¿Cómo ha reaccionado la gente ante Entomofagia?
En general he tenido respuestas positivas, porque les da curiosidad; sin embargo al final lo que vale más es el sabor, y a la gente afortunadamente le ha gustado la ‘Grasswhopper’. Ya que la prueban superan la resistencia psicológica al animal. Si no lo ven, ni siquiera piensan lo que es.

¿Trabajaste la receta con algún chef o la desarrollaste tú mismo?
La idea y receta actual es mía. Pero he contado con la valiosa ayuda de amigas como Regina Galvanduke y Niki Nakazawa con las que hecho variaciones con espinaca, con queso. Creo que así es la cocina, todo el tiempo se está transformando. El chiste es experimentar, introducir un elemento nuevo y experimentar.

¿Qué otros insectos has cocinado?
En Brasil cociné hormigas gigantes, les quité las patas y quedó la bolita, luego las puse a freír con sal y saben muy ricas, como a cacahuates. Está padre que para cada lugar hay un nuevo personaje. Eso me permite hacer branding.

¿Qué sigue después de la ‘‘Grasswhopper’ ?
Quiero hacer una bebida de veneno de escorpión, porque tiene poderes vigorizantes.
Estaremos ansiosos por probarla. Gracias por hablar conmigo, Pedro.

Imágenes: Mauricio Castillo.

Creemos en tu trabajo y opinión, por eso lo difundimos con créditos; si no estás de acuerdo, por favor contáctanos.


Más sobre el artista de Arttextum:

Pedro Reyes, artista Arttextum
Pedro Reyes

Diálogos con el paisaje “Embalse del Muña”

Diálogos con el paisaje “Embalse del Muña”

Autor: Grupo Werebere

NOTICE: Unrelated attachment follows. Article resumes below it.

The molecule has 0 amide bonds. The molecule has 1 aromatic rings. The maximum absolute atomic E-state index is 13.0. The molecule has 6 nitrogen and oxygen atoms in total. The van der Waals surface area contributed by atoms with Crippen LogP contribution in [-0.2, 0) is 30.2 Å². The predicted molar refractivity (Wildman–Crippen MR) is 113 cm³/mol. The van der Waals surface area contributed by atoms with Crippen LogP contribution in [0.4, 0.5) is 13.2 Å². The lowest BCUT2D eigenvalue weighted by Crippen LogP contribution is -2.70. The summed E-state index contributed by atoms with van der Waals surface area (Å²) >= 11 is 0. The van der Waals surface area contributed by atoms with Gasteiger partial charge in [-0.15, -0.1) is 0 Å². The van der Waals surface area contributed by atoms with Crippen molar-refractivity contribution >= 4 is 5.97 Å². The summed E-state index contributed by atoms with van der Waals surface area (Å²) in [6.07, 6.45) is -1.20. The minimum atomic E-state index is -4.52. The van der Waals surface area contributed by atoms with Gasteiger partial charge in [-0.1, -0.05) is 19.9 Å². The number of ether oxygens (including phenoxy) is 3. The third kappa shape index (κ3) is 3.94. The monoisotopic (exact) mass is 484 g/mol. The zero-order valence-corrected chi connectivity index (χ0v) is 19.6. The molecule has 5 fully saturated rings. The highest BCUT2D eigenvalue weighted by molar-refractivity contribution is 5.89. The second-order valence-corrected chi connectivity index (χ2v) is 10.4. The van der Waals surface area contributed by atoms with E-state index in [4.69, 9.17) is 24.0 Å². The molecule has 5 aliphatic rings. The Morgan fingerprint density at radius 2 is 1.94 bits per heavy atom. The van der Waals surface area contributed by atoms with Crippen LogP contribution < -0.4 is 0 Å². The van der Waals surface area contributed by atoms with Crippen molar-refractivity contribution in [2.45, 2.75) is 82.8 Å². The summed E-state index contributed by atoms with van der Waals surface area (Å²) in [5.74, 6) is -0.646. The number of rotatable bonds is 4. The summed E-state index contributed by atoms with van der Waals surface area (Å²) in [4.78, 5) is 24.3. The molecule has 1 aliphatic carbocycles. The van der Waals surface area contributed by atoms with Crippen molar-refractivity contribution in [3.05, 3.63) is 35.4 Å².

Vía Vimeo Grupo Werebere | Agosto 31, 2016

 

Se aprovechó la venida del proyecto piano móvil, para resonar con el embalse del muña en Sibaté Cundinamarca (Col), donde llegan las aguas altamente contaminadas del río Bogotá. La desviación del río y la construcción del embalse comenzó en el año 1948 con el fin de utilizar estas aguas para la generación de energía eléctrica a través de la planta del Charquito de la multinacional EMGESA. Desde entonces los daños ambientales y sociales no han cesado. La experiencia del paisaje se presenta contrastada, un gran espejo de aguas negras que reflejan el blanco de las nubes y el azul del cielo, sensación sublime por el encuentro entre el cielo, la tierra y el agua, mientras se respira los malos olores y vapores de las cargas de químicos, detergentes y metales pesados como cadmio, plomo, mercurio.

Creemos en tu trabajo y opinión, por eso lo difundimos con créditos; si no estás de acuerdo, por favor contáctanos.


Artistas de Arttextum relacionados:

Taniel Morales, artista Arttextum
Taniel Morales
Leonel Vasquez, artista Arttextum
Leonel Vásquez
Pedro Reyes, artista Arttextum
Pedro Reyes